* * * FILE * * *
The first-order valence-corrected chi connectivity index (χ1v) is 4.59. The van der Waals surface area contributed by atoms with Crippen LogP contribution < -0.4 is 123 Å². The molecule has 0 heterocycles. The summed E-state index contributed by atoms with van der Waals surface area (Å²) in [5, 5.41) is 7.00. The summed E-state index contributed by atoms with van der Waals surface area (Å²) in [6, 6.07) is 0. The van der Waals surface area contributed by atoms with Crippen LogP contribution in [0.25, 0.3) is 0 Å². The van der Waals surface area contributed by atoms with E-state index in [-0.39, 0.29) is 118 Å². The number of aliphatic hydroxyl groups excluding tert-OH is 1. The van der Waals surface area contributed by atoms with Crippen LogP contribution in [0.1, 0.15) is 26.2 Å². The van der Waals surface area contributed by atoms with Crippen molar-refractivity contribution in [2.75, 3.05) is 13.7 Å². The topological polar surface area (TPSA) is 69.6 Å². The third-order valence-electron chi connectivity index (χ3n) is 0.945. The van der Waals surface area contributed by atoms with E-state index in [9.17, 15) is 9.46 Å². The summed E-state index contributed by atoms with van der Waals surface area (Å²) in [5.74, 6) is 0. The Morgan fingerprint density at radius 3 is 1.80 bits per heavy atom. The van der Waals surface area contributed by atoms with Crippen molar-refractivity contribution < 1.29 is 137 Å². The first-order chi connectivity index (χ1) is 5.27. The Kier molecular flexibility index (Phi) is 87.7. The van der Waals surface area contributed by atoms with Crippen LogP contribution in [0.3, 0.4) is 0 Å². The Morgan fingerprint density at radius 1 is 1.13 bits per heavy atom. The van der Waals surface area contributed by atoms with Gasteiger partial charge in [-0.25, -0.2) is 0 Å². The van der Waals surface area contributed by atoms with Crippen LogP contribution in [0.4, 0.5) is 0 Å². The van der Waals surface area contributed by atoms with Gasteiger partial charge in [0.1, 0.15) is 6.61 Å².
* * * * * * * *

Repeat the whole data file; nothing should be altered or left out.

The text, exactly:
The first-order valence-corrected chi connectivity index (χ1v) is 4.59. The van der Waals surface area contributed by atoms with Crippen LogP contribution < -0.4 is 123 Å². The molecule has 0 heterocycles. The summed E-state index contributed by atoms with van der Waals surface area (Å²) in [5, 5.41) is 7.00. The summed E-state index contributed by atoms with van der Waals surface area (Å²) in [6, 6.07) is 0. The van der Waals surface area contributed by atoms with Crippen LogP contribution in [0.25, 0.3) is 0 Å². The van der Waals surface area contributed by atoms with E-state index in [-0.39, 0.29) is 118 Å². The number of aliphatic hydroxyl groups excluding tert-OH is 1. The van der Waals surface area contributed by atoms with Crippen LogP contribution in [0.1, 0.15) is 26.2 Å². The van der Waals surface area contributed by atoms with Crippen molar-refractivity contribution in [2.75, 3.05) is 13.7 Å². The topological polar surface area (TPSA) is 69.6 Å². The third-order valence-electron chi connectivity index (χ3n) is 0.945. The van der Waals surface area contributed by atoms with E-state index in [9.17, 15) is 9.46 Å². The summed E-state index contributed by atoms with van der Waals surface area (Å²) in [5.74, 6) is 0. The Morgan fingerprint density at radius 3 is 1.80 bits per heavy atom. The van der Waals surface area contributed by atoms with Crippen molar-refractivity contribution < 1.29 is 137 Å². The first-order chi connectivity index (χ1) is 5.27. The Kier molecular flexibility index (Phi) is 87.7. The van der Waals surface area contributed by atoms with Crippen LogP contribution in [0.3, 0.4) is 0 Å². The Morgan fingerprint density at radius 1 is 1.13 bits per heavy atom. The van der Waals surface area contributed by atoms with Gasteiger partial charge in [-0.25, -0.2) is 0 Å². The van der Waals surface area contributed by atoms with Crippen LogP contribution in [0.4, 0.5) is 0 Å². The van der Waals surface area contributed by atoms with Gasteiger partial charge in [0.1, 0.15) is 6.61 Å².